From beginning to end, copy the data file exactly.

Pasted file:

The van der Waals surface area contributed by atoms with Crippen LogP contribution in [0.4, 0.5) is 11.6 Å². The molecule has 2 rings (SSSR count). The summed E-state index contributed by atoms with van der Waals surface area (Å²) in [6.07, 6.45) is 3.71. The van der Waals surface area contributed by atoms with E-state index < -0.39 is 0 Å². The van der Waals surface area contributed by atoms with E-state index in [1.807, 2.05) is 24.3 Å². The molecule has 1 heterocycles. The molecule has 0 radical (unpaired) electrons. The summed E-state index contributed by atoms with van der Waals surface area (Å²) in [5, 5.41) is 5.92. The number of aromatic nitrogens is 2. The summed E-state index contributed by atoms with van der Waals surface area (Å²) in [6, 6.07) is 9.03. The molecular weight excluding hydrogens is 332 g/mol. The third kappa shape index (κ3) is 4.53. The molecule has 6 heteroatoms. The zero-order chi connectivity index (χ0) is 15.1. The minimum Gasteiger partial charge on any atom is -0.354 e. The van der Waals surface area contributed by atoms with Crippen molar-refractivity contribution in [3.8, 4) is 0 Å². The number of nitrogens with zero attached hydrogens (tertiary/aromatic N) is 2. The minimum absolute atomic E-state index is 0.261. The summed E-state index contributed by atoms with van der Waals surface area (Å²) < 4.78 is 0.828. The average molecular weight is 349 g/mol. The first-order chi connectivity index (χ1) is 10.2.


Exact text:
The van der Waals surface area contributed by atoms with Crippen LogP contribution in [0.4, 0.5) is 11.6 Å². The molecule has 2 rings (SSSR count). The summed E-state index contributed by atoms with van der Waals surface area (Å²) in [6.07, 6.45) is 3.71. The van der Waals surface area contributed by atoms with E-state index < -0.39 is 0 Å². The van der Waals surface area contributed by atoms with E-state index in [1.807, 2.05) is 24.3 Å². The molecule has 1 heterocycles. The molecule has 0 radical (unpaired) electrons. The summed E-state index contributed by atoms with van der Waals surface area (Å²) in [5, 5.41) is 5.92. The number of aromatic nitrogens is 2. The summed E-state index contributed by atoms with van der Waals surface area (Å²) in [6, 6.07) is 9.03. The molecular weight excluding hydrogens is 332 g/mol. The third kappa shape index (κ3) is 4.53. The molecule has 6 heteroatoms. The zero-order chi connectivity index (χ0) is 15.1. The minimum Gasteiger partial charge on any atom is -0.354 e. The van der Waals surface area contributed by atoms with Crippen molar-refractivity contribution in [3.8, 4) is 0 Å². The number of nitrogens with zero attached hydrogens (tertiary/aromatic N) is 2. The minimum absolute atomic E-state index is 0.261. The summed E-state index contributed by atoms with van der Waals surface area (Å²) < 4.78 is 0.828. The average molecular weight is 349 g/mol. The first-order chi connectivity index (χ1) is 10.2.